The Sixth Doctor and his companion Peri land on Varos, desperately needing Zeiton-7 for the TARDIS. Sil fears that the Doctor is on Varos as a rival from a competing company, such as Amorb Prospect Division. The Doctor's arrival is the first step in the people of Varos coming to realise the true value of their ore.
'Vengeance on Varos' consists of two 45-minute episodes written by Philip Martin and directed by Ron Jones, broadcast in January 1985.
'Mission to Magnus' (Unmade)
Following Sil's appearance in 'Vengeance in Varos' in the 1984/5 series, the character had proved so popular that there were plans for Philip Martin to bring him back the following year in a story to be called 'Mission to Magnus'. This would have seen Sil unite with the Ice Warriors. Unfortunately the 1985/6 series was cancelled to make way for EastEnders. Michael Grade, Controller of BBC 1, had assumed that no-one would notice if he quietly cancelled Doctor Who, only to be flabbergasted with front cover headlines and a protest single, 'Doctor in Distress', by minor celebrities performing as Who Cares.
Doctor Who was placed on an 18 month-long hiatus. When it returned to television for series 23, Grade only allowed the production of 14 episodes per year rather than the traditional 264. Instead of making the stories originally planned for series 23, a new story was required as it was decided to tie in each episode of the new, shorter series around the theme of the Doctor being on trial and so 'Mission to Magnus' was abandoned.
Although the television script was never finished, Target Books published a novelisation of the unbroadcast adventure in 1990. Colin Baker, Nicola Bryant and Nabil Shaban returned to play the Doctor, Peri and Sil respectively for an audio adaptation of this story in 2009.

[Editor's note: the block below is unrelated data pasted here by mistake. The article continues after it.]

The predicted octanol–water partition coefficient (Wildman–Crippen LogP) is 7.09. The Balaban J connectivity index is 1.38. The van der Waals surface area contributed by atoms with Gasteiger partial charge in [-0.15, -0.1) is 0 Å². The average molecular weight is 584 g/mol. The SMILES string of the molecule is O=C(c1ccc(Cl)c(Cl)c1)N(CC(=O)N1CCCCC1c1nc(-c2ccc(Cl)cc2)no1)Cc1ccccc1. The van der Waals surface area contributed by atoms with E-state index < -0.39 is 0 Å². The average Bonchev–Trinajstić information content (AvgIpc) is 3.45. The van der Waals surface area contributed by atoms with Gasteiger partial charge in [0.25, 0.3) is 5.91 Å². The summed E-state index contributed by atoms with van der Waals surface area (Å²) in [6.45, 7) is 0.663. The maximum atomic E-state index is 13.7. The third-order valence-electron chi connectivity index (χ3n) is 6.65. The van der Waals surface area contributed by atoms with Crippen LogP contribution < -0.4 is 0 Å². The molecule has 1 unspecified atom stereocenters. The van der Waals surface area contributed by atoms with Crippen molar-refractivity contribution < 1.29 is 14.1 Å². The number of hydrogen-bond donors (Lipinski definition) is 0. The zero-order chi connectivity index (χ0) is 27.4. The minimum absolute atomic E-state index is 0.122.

'Trial of a Time Lord Parts 5-8: Mindwarp' (1986)
The Sixth Doctor is on trial by the Time Lords in a space station orbiting Gallifrey. Among the evidence used against him is an adventure in which he and Peri travelled to Thoros Beta, home of the Mentors. The Doctor and Peri had learnt that advanced weapons manufactured on Thoros Beta were being sold to more primitive cultures in an attempt to manipulate the destinies of less advanced civilisations in order to gain profit. Behind this scheme is the leader of the Mentors, Lord Kiv (Christopher Ryan5), who is assisted by the obsequious, sycophantic Sil.
Lord Kiv, however, is dying and so has employed Dr Crozier, apparently assisted by the Doctor whose mind may have been altered, to perform experiments on people in order to discover a way to prolong Kiv's life. After an attempt to transplant Lord Kiv's mind into another Mentor's body fails, the Time Lords witness Crozier destroying Peri's personality so that her body can be inhabited by the mind of Lord Kiv. Both Sil and Peri's body are then killed by fearless warrior King Yrcanos (Brian Blessed) who had been the subject of some of Crozier's experiments.
Yet is the Matrix, the Time Lords' infallible record system, actually showing what really happened? It is later revealed that Peri, rather than being gunned-down by Yrcanos as shown, in fact married him and became his warrior queen. If Peri did not perish, did Sil really die?
'Mindwarp' consisted of four 25-minute episodes, broadcast in October 1986. It too was written by Philip Martin and directed by Ron Jones. The story's original working title was 'The Planet of Sil'.
Sil also appeared in an episode of Blue Peter and in an audio adventure released by Big Finish entitled 'Antidote to Oblivion'.